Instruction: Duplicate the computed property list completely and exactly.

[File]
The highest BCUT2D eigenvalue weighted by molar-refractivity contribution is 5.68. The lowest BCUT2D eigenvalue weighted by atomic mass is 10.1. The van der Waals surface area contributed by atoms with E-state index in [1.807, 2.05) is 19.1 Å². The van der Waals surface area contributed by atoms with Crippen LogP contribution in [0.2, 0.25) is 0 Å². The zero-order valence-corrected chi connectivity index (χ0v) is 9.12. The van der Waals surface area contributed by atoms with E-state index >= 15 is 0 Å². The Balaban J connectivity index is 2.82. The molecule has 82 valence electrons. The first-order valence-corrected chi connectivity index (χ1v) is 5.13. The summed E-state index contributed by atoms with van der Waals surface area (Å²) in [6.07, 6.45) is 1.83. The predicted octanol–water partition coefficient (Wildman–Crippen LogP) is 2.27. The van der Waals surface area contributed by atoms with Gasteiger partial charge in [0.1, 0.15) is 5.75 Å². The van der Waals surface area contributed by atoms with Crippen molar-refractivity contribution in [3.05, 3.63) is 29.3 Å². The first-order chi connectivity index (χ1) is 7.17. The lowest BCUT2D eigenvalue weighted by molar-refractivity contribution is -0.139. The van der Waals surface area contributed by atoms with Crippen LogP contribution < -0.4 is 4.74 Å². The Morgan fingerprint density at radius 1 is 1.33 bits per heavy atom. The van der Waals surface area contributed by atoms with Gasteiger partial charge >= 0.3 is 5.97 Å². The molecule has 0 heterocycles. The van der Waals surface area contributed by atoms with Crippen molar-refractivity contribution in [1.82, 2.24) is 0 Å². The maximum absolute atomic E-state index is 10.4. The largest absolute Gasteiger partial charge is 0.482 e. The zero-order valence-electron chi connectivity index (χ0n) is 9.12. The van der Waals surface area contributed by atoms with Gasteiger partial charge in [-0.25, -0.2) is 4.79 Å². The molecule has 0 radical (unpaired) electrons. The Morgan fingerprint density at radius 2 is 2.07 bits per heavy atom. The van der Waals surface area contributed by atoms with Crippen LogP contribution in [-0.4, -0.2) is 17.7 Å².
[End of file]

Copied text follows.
The highest BCUT2D eigenvalue weighted by molar-refractivity contribution is 5.68. The lowest BCUT2D eigenvalue weighted by atomic mass is 10.1. The van der Waals surface area contributed by atoms with E-state index in [1.807, 2.05) is 19.1 Å². The van der Waals surface area contributed by atoms with Crippen LogP contribution in [0.2, 0.25) is 0 Å². The zero-order valence-corrected chi connectivity index (χ0v) is 9.12. The van der Waals surface area contributed by atoms with E-state index >= 15 is 0 Å². The Balaban J connectivity index is 2.82. The molecule has 82 valence electrons. The first-order valence-corrected chi connectivity index (χ1v) is 5.13. The summed E-state index contributed by atoms with van der Waals surface area (Å²) in [6.07, 6.45) is 1.83. The predicted octanol–water partition coefficient (Wildman–Crippen LogP) is 2.27. The van der Waals surface area contributed by atoms with Gasteiger partial charge in [0.1, 0.15) is 5.75 Å². The van der Waals surface area contributed by atoms with Crippen molar-refractivity contribution in [3.05, 3.63) is 29.3 Å². The first-order chi connectivity index (χ1) is 7.17. The lowest BCUT2D eigenvalue weighted by molar-refractivity contribution is -0.139. The van der Waals surface area contributed by atoms with Crippen LogP contribution < -0.4 is 4.74 Å². The Morgan fingerprint density at radius 1 is 1.33 bits per heavy atom. The van der Waals surface area contributed by atoms with Gasteiger partial charge >= 0.3 is 5.97 Å². The molecule has 0 heterocycles. The van der Waals surface area contributed by atoms with Crippen molar-refractivity contribution in [1.82, 2.24) is 0 Å². The maximum absolute atomic E-state index is 10.4. The largest absolute Gasteiger partial charge is 0.482 e. The zero-order valence-electron chi connectivity index (χ0n) is 9.12. The van der Waals surface area contributed by atoms with Gasteiger partial charge in [-0.25, -0.2) is 4.79 Å². The molecule has 0 radical (unpaired) electrons. The Morgan fingerprint density at radius 2 is 2.07 bits per heavy atom. The van der Waals surface area contributed by atoms with Crippen LogP contribution in [-0.4, -0.2) is 17.7 Å².